No, I’m not talking about the old Eddie Murphy movie (and to show my age I felt weird about calling that old, but I digress). I’m talking about the idea of trading places with another person in order to get a fresh perspective. We talk about this pretty regularly, particularly when we’re trying to encourage our kids to be aware of other people’s feelings.
“How would you feel if someone did that to you? What do you think she felt like when you said that? Do you think he was happy? Were they trying to hurt you? What do you think they were thinking about?” Maybe it’s just me and my poor tormented children, but these discussions happen pretty often when trying to untangle whatever happened at recess. This notion is a big part of our adult culture as well: “Walk a mile in their shoes.” Now, don’t misunderstand me all of this talk we’re talking doesn’t mean we’re walking the walk, but that is a subject for a different post altogether. Right now I’m just interested in this idea of ways that we can shift our perspective by trading places.
The difference for me right now is that I’m less interested in developing empathy (just for the moment, no worries) and more interested in gaining some perspective on the things that are going on for me. One parent in seminary and one parent as a fledgling entrepreneur can make for a lot of household uncertainty. Some days the uncertainty feels daunting and we just want more information. We just want to know what’s going to happen. Where will we be? Will all of this work out? Should we be doing things differently?
When I’m feeling freaked out or if that freaking out turns into some kind of b.s. self-abuse about being good enough, it is a good mental exercise to trade places with a friend. Let her look at the situation and tell me what SHE thinks. We’re not always good at being kind to ourselves. We’re not always good at seeing the big picture when we’re part of the landscape. We’re not always good at taking a longer view, but oftentimes someone else who knows us can, and sometimes we can access that without even talking to them. When our self-kindness and calm fails us, we can borrow some from someone else. I do this regularly. When I need calm and compassion I mentally trade places with my sister and see what she would say. When I need business advice, I mentally trade places with my mentor and see what she would say. When I need a pep talk, I imagine what my dear Dad would say. When my own capacity to be kind to myself and pick myself up is out of gas, I call in for a little mental trade.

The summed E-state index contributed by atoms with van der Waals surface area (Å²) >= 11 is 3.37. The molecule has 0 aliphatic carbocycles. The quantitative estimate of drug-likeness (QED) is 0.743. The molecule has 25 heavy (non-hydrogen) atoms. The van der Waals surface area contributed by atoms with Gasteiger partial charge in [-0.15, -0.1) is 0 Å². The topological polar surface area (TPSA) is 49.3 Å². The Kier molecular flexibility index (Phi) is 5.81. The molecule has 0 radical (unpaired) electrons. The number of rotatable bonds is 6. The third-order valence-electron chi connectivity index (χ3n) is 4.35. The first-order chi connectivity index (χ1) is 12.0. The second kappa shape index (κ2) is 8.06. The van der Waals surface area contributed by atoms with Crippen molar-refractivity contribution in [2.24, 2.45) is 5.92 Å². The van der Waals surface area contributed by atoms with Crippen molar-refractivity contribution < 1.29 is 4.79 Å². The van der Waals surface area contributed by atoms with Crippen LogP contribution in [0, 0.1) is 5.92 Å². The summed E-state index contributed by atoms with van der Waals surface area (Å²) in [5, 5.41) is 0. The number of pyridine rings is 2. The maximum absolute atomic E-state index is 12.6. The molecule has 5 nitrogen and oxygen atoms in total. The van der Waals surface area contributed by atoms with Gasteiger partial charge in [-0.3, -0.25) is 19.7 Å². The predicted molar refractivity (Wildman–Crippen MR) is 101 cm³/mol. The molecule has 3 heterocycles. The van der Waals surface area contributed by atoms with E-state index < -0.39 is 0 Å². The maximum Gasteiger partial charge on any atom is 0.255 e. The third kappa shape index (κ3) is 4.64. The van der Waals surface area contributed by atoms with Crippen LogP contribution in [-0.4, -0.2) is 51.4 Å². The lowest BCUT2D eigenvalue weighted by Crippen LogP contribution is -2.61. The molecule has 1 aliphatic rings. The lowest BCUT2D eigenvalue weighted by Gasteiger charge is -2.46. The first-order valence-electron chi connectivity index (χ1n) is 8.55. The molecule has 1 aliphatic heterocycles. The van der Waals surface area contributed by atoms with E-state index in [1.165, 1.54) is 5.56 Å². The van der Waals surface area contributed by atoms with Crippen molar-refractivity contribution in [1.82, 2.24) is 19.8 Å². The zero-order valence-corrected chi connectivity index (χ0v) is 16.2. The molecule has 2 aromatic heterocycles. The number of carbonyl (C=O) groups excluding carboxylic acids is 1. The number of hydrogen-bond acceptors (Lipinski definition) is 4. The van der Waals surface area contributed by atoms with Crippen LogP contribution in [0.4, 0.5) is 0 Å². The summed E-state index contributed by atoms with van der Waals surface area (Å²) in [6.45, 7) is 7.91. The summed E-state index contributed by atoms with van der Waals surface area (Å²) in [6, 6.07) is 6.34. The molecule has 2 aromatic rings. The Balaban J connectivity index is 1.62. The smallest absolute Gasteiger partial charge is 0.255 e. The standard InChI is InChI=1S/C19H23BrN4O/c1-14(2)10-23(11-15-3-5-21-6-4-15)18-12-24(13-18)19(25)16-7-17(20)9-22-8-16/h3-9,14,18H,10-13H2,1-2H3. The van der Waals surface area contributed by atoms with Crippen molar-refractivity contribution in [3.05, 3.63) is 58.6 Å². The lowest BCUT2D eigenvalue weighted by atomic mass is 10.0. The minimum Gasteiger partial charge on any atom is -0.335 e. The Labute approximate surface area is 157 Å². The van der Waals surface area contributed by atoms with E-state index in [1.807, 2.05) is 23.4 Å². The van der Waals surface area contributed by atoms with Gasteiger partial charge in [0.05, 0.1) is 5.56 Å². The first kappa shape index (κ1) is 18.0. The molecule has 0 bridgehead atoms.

But this trading places thing can go farther, and here’s where it gets really interesting. Every now and again I make it a point to imagine my future. I choose a point down the road, maybe a year, maybe five, sometimes ten, and I picture everything I can about that time. I try to get detailed. I try to see everything. I try to know exactly what’s happening, not by pushing, but by inhabiting that mental space, seeing it, being the me of THAT time. When that vision is really solid and I’ve been living there for a few minutes, I ask HER for advice for today. What do I need to know? What should I do? How can I get there?
It’s been fascinating. She always calms me down, and I guess that part isn’t surprising, but the rest of it is. There’s real advice there. There’s steps to take to get to the future I’m imagining. There are things to consider and plan, with a vision of what that will bring. THAT is powerful magic. THAT is motivating and grounding all at the same time. THAT makes moving forward feel both brilliant AND safe, like of COURSE I’m going to do X because that’s how I get THERE. And when I’ve gotten my questions answered, I trade places back. I return to my present with fresh eyes, a fresh perspective, a list of next steps on the road, and a vision to guide me.
What would your future self tell you about where you are today? What would you ask? What would happen if you tried trading places for just a few minutes? I can help you with that.